In the proposed policy, the minimum setback factor remains 30 times the erosion rate for all structures less than 5,000 ft2 but, as it does with existing policy, jumps to 60 times the erosion rate for structures greater than 5,000 ft2.  The setback increases from 60 to 90 in increments of 5 as total square footage increases, and the maximum setback becomes 90 for structures greater than or equal to 100,000 ft2. 

The setback factors for larger structures (i.e., >5,000 ft2) are not reduced for areas with higher shoreline erosion rates (current rules require commercial and multi-family structures 5,000 ft2 to be setback 60 times the erosion rate until the rate reaches 3.5 feet per year, at which point the setback becomes 30 times the erosion rate plus 105 feet). 

Finally, development such as roads, parking lots, and other public infrastructure such as utilities continue to have the same setback factors as under current policy (i.e., setback factor of 30 if total area <5,000 ft2 and setback factor of 60 if total area 5,000 ft2 or greater).

Setback Distance Based on Erosion Rate

Total Square Footage

Setback Factor

2 ft/year

3 ft/year

4 ft/year

5 ft/year

6 ft/year

less than 5,000 sq ft

30

60'

90'

120'

150'

180'

5,000 - 9,999 sq ft

60

120'

180'

240'

300'

360'

10,000 - 19,999 sq ft

65

130'

195'

260'

325'

390'

20,000 - 39,999 sq ft

70

140'

210'

280'

350'

420'

40,000 - 59,999 sq ft

75

150'

225'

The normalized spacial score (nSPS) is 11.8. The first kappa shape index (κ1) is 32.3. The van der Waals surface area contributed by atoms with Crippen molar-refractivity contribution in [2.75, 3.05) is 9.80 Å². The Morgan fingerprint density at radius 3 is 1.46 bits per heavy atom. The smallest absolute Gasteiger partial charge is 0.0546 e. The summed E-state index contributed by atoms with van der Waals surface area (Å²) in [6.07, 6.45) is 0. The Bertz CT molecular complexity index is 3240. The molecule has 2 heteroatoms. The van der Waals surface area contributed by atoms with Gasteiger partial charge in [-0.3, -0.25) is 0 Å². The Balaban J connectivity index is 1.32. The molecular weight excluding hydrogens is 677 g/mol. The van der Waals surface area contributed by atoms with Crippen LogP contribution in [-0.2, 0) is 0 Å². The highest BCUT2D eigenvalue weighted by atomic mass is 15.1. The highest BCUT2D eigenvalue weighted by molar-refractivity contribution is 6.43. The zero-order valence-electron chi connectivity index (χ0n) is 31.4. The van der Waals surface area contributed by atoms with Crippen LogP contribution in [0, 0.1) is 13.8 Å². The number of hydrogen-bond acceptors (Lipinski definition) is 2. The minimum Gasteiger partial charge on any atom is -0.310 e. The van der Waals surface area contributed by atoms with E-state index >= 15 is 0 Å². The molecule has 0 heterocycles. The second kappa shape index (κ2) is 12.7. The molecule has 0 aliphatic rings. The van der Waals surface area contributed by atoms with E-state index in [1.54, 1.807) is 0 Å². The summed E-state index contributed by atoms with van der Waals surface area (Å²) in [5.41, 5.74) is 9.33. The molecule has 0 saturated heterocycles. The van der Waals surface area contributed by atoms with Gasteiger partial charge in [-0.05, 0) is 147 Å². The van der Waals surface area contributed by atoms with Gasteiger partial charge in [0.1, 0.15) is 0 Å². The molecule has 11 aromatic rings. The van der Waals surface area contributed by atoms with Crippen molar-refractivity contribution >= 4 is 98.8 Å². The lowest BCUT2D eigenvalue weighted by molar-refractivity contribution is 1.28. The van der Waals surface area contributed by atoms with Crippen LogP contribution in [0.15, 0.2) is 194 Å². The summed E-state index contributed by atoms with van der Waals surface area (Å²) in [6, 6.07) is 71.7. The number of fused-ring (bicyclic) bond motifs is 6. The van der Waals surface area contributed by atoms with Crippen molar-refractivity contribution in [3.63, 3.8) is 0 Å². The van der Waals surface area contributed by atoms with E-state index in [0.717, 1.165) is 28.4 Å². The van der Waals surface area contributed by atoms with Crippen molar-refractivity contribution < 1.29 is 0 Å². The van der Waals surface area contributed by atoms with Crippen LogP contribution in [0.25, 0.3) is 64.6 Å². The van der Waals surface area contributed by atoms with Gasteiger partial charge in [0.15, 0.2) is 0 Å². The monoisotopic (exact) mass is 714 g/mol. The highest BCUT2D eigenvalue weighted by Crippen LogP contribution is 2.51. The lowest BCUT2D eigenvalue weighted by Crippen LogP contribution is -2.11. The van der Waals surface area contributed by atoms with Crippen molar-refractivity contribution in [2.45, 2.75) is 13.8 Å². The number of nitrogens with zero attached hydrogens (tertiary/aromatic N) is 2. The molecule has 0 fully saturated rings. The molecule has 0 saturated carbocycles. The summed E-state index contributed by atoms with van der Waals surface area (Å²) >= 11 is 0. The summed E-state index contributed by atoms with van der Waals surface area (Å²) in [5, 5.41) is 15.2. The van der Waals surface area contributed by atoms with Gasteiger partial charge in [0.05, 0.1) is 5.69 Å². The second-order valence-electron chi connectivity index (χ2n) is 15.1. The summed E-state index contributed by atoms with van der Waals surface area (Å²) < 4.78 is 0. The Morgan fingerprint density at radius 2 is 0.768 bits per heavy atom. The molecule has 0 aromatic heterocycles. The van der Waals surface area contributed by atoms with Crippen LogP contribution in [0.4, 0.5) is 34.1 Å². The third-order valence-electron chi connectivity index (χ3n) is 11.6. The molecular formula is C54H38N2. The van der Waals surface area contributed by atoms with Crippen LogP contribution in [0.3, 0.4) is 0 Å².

300'

375'

450'

60,000 - 79,999 sq ft

80

160'

240'

320'

400'

480'

80,000 - 99,000 sq ft

85

170'

255'

340'

425'

510'

100,000 sq ft or greater

90

180'

270'

360'

450'

540'

Table 1.  Tabulated breakdown of proposed setback factors based on square footage.  The multiplication of this setback factor by annual erosion rates provides an example of setback distances from the vegetation line (or other appropriate measurement line).

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Stakeholder Input

The Division of Coastal Management is currently encouraging stakeholder input on the proposed oceanfront setback policies described above. If you would like to submit comments or have any questions, please contact Jeff Warren, Coastal Hazards Specialist, Email: coastalhazards@ncmail.net; Phone: (919) 733.2293, ext.241; Fax: (919) 733.1495. Mailing address: North Carolina Division of Coastal Management, 1638 Mail Service Center, Raleigh, NC 27699-1638

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More Information

Listed below are downloadable documents and memos relevant to existing and proposed setback policies. 

Existing setback policy

  • CRC I&S 89 (January 11, 1983): Increased setback for immovable structures

  • CRC 221 (July 19, 1983): Average unit size for four-unit structures

  • CRC 234 (September 22-23, 1983): Oceanfront setback for large structures

  • CRC 234A (September 22-23, 1983): Bibliography relating to setbacks

  • CRC I&S 282 (January 8, 1992): Proposed amendment to the definition of large structures

  • CRC I&S 287A (March 13, 1992): Small building setbacks and house-moving industry survey

  • CRC I&S 287 (March 18, 1992): Continued discussion of the “Dawson Amendment Request” to change the definition of large structures

Proposed setback policy

Last Modified: September 21, 2009

N.C. Division of Coastal Management . 400 Commerce Ave . Morehead City, NC 28557
1-888-4RCOAST . Email Us